“But,” came the inevitable counter-argument, “The movie is Chinese-financed and Chinese-directed, so—” And that’s when Constance Wu stepped in.

You see, the Fresh Off The Boat star—recently the subject of a hashtag campaign that imagined her as the star of several Hollywood blockbusters in the place of a variety of white actresses—has no time for arguments about money when it comes to the film industry’s ongoing wrestling match with representation and race.

“Can we all at least agree that hero-bias & ‘but it’s really hard to finance’ are no longer excuses for racism?

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The same can be asked of atheists, Buddhists, Jews, Zoroastrians and anyone else in their right mind; but it is said to be the Christians that hold the power in a nation that was built with a gun in one hand and a Bible in the other. And they’re the ones that The Donald must woo if he is to win the nomination and the presidency; and in particular, the group the commentators always call Evangelicals. “Thank you Lord Jesus for President Trump,” said a placard held up by one smiling woman at a rally in Mobile, Alabama.

She was a bit premature, or maybe it was a prophecy.

Too scared to come out on his alcohol-soaked 24th birthday as he’d planned, Adam blurts it out the morning after.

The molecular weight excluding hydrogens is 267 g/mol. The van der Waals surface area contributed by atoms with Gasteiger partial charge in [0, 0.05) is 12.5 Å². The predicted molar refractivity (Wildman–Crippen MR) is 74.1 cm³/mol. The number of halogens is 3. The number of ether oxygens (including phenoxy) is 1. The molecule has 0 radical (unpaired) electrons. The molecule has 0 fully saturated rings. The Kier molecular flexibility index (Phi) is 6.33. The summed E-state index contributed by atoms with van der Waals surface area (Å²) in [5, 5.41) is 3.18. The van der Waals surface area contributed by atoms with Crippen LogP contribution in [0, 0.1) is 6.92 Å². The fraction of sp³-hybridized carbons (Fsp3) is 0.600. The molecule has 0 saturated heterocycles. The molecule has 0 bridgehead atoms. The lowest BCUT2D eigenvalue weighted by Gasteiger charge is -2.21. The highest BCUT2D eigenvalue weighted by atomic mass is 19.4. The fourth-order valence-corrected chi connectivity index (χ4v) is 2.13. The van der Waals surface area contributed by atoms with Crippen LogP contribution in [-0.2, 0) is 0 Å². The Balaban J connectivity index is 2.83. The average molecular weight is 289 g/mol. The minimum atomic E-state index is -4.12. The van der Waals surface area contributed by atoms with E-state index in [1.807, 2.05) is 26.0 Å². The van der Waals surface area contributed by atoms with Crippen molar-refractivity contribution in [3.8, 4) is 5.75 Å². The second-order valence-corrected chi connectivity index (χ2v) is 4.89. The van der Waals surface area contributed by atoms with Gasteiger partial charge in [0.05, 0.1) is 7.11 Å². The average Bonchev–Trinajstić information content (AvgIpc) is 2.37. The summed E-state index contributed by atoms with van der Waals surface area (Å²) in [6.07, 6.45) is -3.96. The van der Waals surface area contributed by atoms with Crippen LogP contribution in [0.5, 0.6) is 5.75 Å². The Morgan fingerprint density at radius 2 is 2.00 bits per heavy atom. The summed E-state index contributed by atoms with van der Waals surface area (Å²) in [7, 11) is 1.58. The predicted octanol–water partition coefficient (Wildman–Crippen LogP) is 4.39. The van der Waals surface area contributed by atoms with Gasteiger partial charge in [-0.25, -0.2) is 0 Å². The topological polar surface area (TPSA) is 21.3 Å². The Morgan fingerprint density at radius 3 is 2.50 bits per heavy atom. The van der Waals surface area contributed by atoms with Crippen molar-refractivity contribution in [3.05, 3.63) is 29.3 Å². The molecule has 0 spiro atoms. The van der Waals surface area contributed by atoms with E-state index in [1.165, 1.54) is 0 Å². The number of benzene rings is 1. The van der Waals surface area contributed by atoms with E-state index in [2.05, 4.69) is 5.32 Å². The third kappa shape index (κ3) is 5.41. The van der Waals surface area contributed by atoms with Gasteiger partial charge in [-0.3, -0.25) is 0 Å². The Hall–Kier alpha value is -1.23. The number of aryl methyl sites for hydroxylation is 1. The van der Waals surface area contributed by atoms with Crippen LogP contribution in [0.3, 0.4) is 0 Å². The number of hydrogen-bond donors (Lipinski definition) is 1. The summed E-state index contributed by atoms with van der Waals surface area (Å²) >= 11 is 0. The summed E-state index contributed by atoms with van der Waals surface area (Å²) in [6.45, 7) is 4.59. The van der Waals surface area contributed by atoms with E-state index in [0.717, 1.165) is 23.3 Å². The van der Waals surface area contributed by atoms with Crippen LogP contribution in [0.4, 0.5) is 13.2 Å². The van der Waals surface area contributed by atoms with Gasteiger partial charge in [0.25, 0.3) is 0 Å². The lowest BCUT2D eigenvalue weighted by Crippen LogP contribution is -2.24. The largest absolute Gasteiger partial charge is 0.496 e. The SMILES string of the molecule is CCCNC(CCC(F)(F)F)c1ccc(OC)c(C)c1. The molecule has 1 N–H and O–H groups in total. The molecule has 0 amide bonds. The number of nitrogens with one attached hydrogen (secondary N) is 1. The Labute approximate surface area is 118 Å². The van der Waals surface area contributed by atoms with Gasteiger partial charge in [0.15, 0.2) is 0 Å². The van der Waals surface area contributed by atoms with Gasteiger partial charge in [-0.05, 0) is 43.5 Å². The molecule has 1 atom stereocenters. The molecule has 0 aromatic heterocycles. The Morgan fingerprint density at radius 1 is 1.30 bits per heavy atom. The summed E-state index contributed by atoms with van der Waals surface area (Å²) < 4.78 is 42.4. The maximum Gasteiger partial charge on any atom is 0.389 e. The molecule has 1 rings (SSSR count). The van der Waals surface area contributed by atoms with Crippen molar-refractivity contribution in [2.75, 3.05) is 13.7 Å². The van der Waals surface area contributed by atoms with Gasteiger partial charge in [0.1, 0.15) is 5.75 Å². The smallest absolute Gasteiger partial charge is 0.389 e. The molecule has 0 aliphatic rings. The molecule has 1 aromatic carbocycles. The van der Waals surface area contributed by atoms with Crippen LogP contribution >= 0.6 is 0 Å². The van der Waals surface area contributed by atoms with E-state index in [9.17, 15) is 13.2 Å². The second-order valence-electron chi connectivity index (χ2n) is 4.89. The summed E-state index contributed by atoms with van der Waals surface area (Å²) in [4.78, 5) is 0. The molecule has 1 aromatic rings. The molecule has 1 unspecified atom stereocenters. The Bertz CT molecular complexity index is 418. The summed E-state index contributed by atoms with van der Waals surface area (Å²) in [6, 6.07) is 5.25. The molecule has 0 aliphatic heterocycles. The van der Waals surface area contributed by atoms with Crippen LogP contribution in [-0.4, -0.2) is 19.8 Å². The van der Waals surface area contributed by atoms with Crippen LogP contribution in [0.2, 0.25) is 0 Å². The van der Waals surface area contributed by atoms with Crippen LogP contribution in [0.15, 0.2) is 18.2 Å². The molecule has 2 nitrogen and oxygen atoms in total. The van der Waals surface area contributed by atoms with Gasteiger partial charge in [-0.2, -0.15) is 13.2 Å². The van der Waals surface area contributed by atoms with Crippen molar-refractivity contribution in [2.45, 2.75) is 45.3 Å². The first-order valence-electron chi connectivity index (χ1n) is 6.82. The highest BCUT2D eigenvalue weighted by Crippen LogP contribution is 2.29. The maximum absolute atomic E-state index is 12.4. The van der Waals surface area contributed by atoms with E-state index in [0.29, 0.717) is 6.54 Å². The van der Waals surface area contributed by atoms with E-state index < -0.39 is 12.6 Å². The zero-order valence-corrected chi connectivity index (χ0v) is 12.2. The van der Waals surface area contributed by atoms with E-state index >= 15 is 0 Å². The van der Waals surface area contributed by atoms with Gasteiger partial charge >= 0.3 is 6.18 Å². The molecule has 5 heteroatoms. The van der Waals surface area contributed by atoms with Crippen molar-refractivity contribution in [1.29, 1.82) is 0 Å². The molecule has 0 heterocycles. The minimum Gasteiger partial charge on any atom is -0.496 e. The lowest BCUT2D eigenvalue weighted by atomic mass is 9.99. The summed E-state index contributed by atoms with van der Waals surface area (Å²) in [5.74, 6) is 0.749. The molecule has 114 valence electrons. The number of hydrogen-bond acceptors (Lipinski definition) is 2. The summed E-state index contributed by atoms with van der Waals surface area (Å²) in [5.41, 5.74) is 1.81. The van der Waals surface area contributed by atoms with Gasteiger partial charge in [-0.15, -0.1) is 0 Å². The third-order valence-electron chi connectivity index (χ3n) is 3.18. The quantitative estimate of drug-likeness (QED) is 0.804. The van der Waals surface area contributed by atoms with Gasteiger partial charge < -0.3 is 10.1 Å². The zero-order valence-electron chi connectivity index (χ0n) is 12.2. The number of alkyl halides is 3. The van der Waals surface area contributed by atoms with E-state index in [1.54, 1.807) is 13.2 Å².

His best friend Chris (Parker Young, “Arrow”) immediately throws up — and I don’t want to meet the person who laughs at this gag, even though Aaron Dancik’s script clearly intended it to be .

The 'Glee' star and 'Scream 4' actress (who is also the niece of Julia Roberts) had been a couple for about nine months.

They officially went public with the relationship over the summer, where they were snapped taking a walk in London.

Many of the jokes — and later, a plot point — hinge on auto mechanic Adam’s (Evan Todd, “Grumpy Cat’s Worst Christmas Ever”) possible attraction to his pals.

Every last effeminate character is a cartoon nightmare of a sissy, suggesting a “right” and “wrong” (or at least a “desirable” and “undesirable”) way to be homosexual.

But whatever happened to Jesus’s second great commandment to love your neighbour as yourself?

That’s also found in religions and cultures across the world.

But first-time director Andrew Nackman’s emotionally shallow, vaguely misogynistic take isn’t it.